February 11, 2012


The greatest predictor of a child’s academic success, even more than economic class, is still their parents’ education level. But among adults, education and income are becoming more and more intertwined. College graduates couple off and use their resources to raise children who will also go on to succeed academically. When he ran the numbers, Reardon actually found that parental education couldn’t explain the entire growth the academic gap between classes. But that doesn’t mean it’s not a factor.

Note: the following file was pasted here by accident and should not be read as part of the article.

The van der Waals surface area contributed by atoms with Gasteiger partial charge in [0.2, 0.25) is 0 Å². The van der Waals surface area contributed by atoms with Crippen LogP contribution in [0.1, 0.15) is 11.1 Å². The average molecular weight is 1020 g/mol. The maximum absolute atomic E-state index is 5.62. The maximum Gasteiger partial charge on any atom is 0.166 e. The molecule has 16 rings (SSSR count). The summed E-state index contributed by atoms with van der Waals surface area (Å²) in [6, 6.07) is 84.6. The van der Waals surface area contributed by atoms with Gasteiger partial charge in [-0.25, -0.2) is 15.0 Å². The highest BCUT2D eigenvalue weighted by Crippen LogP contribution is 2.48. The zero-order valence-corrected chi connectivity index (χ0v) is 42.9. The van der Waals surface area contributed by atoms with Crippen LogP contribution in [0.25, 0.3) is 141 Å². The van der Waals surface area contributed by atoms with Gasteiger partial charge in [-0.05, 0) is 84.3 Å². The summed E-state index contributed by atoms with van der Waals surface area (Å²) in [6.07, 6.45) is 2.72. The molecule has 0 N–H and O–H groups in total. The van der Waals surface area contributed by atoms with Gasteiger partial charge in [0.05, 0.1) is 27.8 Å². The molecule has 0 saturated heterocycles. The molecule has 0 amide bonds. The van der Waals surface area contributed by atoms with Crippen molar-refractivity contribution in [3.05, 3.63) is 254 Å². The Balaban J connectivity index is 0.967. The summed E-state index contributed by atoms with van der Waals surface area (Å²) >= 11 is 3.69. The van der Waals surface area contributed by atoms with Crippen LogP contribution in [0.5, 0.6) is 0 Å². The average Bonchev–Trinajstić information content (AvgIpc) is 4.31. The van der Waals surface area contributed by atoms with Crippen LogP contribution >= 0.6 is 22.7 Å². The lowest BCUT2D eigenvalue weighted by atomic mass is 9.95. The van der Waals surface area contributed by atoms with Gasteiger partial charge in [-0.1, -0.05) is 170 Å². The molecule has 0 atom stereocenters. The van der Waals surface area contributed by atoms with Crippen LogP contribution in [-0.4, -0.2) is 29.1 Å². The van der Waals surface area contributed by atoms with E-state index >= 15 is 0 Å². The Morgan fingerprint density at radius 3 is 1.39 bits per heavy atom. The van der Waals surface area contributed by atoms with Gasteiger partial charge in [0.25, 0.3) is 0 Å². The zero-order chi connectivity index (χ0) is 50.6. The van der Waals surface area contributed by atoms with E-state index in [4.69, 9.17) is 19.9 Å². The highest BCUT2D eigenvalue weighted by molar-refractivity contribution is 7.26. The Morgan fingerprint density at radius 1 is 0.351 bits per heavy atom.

Even if we still have to tease out the reasons why, we appear to have reached a point where the children of the rich end up better educated, and more likely to succeed, simply because they’re children of the rich.

The buried assumption here, however, is that this could be changed with money. But it’s just as likely that the higher incomes are the result of a better genetic endowment — higher intelligence, more self-discipline, ability to defer gratification, etc. — that is likely to be passed on to kids. This seems particularly likely in light of Bryan Caplan’s conclusion that parental “investment” doesn’t make as big a difference as people think.

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